Writing: I will grade the two essays for both content and writing quality. Be sure to carefully review your written work for logical development, solid organization, and grammatical accuracy before handing it in. (Use of sub-heads can help clarify a paper's arguments and structure.) Resources for improving your writing skills are available through the Learning Center in the Angell College Center.
Late Work: In grading late work, I will deduct one letter grade for each week or portion of a weekbeyond the original due date.
Academic Honesty Policy: “Academic honesty is essential to the intellectual health of the university and the ideals of education. SUNY Plattsburgh expects students to be honest and to conduct themselves with integrity in all aspects of their relationship with the college (e.g., application, transfer evaluation, academic progress review, and credit and non-credit bearing experiences, including regular course work, independent studies, internships, practica, student teaching, and interactions with faculty, staff, and students). Academic dishonesty adversely affects the educational function of the college and undermines the integrity of its programs.
“Dishonest conduct includes, but is not limited to, cheating, plagiarism, unauthorized collaboration, forgery, and alteration of records, along with any lying, deceit, bribery, coercion, or intimidation for the purpose of influencing a grade or for any other academic gain. Action against a student determined to have violated the academic honesty policy can range from a reduction of the grade on an assignment, through failure of a course, to suspension or even dismissal from the academic program, the department, or the college. A student who is charged with academic dishonesty will be afforded due process through the College Judicial System. (See Procedures for Addressing Suspected Academic Dishonesty.)”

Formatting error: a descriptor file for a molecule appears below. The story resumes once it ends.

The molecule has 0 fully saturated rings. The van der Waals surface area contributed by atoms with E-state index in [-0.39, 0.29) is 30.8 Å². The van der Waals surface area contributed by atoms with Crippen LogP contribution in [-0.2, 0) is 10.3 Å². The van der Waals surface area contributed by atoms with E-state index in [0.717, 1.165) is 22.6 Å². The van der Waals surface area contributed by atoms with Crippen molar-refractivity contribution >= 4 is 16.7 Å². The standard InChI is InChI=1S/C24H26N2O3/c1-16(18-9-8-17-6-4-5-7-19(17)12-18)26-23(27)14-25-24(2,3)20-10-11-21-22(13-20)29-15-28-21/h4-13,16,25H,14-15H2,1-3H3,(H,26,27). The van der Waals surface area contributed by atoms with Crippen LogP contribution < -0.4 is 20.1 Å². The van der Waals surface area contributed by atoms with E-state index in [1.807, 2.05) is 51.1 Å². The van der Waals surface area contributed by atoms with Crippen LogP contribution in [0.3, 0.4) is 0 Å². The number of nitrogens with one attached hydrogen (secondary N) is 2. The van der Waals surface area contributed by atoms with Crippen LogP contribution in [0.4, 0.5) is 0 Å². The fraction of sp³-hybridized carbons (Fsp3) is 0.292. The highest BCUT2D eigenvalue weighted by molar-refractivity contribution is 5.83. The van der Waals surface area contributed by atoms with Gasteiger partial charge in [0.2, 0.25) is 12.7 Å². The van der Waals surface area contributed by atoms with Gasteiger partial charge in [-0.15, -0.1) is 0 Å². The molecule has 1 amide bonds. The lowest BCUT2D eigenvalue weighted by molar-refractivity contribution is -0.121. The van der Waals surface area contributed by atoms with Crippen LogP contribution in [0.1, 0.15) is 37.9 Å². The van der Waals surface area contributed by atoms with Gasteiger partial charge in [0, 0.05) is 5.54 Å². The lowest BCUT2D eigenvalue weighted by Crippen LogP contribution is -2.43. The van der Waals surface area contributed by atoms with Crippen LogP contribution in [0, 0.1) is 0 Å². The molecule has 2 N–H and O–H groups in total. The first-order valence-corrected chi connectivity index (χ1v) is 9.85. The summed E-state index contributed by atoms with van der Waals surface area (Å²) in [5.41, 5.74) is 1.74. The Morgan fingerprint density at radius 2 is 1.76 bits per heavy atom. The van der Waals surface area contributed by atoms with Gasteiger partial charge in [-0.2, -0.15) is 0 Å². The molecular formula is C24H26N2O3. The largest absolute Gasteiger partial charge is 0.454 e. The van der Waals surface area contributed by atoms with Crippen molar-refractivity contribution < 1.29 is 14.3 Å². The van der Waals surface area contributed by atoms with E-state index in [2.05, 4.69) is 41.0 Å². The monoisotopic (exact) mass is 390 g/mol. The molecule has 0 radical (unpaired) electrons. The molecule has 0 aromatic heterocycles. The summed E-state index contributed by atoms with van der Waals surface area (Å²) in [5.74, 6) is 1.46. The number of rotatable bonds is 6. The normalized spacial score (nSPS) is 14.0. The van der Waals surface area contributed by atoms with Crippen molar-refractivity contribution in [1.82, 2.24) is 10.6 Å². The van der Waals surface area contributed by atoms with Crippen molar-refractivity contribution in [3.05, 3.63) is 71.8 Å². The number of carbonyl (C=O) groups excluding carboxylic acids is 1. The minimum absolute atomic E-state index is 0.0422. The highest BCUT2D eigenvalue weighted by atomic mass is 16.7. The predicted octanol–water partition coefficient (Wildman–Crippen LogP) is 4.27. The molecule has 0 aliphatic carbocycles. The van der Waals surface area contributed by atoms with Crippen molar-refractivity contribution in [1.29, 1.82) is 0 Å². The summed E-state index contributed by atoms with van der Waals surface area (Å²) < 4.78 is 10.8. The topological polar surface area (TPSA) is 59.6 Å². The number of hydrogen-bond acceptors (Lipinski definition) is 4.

This policy statement replaces the paragraphs entitled "Academic Honesty Policy" and "Cheating Policy" in the Undergraduate and Graduate Catalog 2004-05, page 33.
Adopted by the Faculty Senate, April 13, 2004 - Approved by the President, June 7, 2004
E-mail: To facilitate your communication of concerns, messages, and questions with me throughout the semester, I have created an e-mail distribution list for the class. Please feel free to contact me with any questions, thoughts, or concerns at my college e-mail address: Robert.Harsh@Plattsburgh.edu.
Word Processing, Web Updates, and Electronic Mail: Your two essays should be clearly typed orbetter yetprepared on a word processor to facilitate spell-checking, revision, and readability. Please feel free to contact me by e-mail at email@example.com if you have any questions or concerns during the semester. I will use e-mail as well to communicate with the class through a distribution list or in updates/announcements on the Web site available through the TABS link on the home page. Be sure to check this TABS/Updates Web page daily throughout the semester.
Active Learning and Class Participation: I realize that I have mapped out a very challenging semester of reading and discussion, and in planning the class I have used the college guideline of roughly three hours of reading, writing, and preparation for each class hour. I am confident, however, that your hard work and energetic curiosity will enrich this learning experience for all of us. I look forward to working with you through an active and engaging semester; please feel free to consult with me either directly or by e-mail if at any time you have suggestions, questions, or concerns.
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This page last modified on 08/28/06.